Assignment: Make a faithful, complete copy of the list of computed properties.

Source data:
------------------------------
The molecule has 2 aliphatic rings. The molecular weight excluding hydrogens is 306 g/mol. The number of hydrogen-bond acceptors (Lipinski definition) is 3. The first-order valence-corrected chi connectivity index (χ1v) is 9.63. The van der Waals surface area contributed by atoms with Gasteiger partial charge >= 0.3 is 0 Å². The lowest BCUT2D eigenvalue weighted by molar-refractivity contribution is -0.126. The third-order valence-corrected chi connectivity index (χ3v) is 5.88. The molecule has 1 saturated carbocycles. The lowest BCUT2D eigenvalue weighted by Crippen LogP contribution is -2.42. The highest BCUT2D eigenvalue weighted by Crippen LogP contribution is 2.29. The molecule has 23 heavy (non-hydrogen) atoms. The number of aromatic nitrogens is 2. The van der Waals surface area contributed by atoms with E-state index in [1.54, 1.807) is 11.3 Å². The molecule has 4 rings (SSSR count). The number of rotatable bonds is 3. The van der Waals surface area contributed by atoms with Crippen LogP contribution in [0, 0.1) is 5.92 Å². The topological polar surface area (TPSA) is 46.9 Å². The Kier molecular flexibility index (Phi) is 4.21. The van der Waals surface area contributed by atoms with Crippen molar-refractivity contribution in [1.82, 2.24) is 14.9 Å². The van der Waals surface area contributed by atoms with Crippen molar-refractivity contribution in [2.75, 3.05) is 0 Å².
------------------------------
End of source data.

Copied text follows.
The molecule has 2 aliphatic rings. The molecular weight excluding hydrogens is 306 g/mol. The number of hydrogen-bond acceptors (Lipinski definition) is 3. The first-order valence-corrected chi connectivity index (χ1v) is 9.63. The van der Waals surface area contributed by atoms with Gasteiger partial charge >= 0.3 is 0 Å². The lowest BCUT2D eigenvalue weighted by molar-refractivity contribution is -0.126. The third-order valence-corrected chi connectivity index (χ3v) is 5.88. The molecule has 1 saturated carbocycles. The lowest BCUT2D eigenvalue weighted by Crippen LogP contribution is -2.42. The highest BCUT2D eigenvalue weighted by Crippen LogP contribution is 2.29. The molecule has 23 heavy (non-hydrogen) atoms. The number of aromatic nitrogens is 2. The van der Waals surface area contributed by atoms with E-state index in [1.54, 1.807) is 11.3 Å². The molecule has 4 rings (SSSR count). The number of rotatable bonds is 3. The van der Waals surface area contributed by atoms with Crippen LogP contribution in [0, 0.1) is 5.92 Å². The topological polar surface area (TPSA) is 46.9 Å². The Kier molecular flexibility index (Phi) is 4.21. The van der Waals surface area contributed by atoms with Crippen molar-refractivity contribution in [1.82, 2.24) is 14.9 Å². The van der Waals surface area contributed by atoms with Crippen molar-refractivity contribution in [2.75, 3.05) is 0 Å².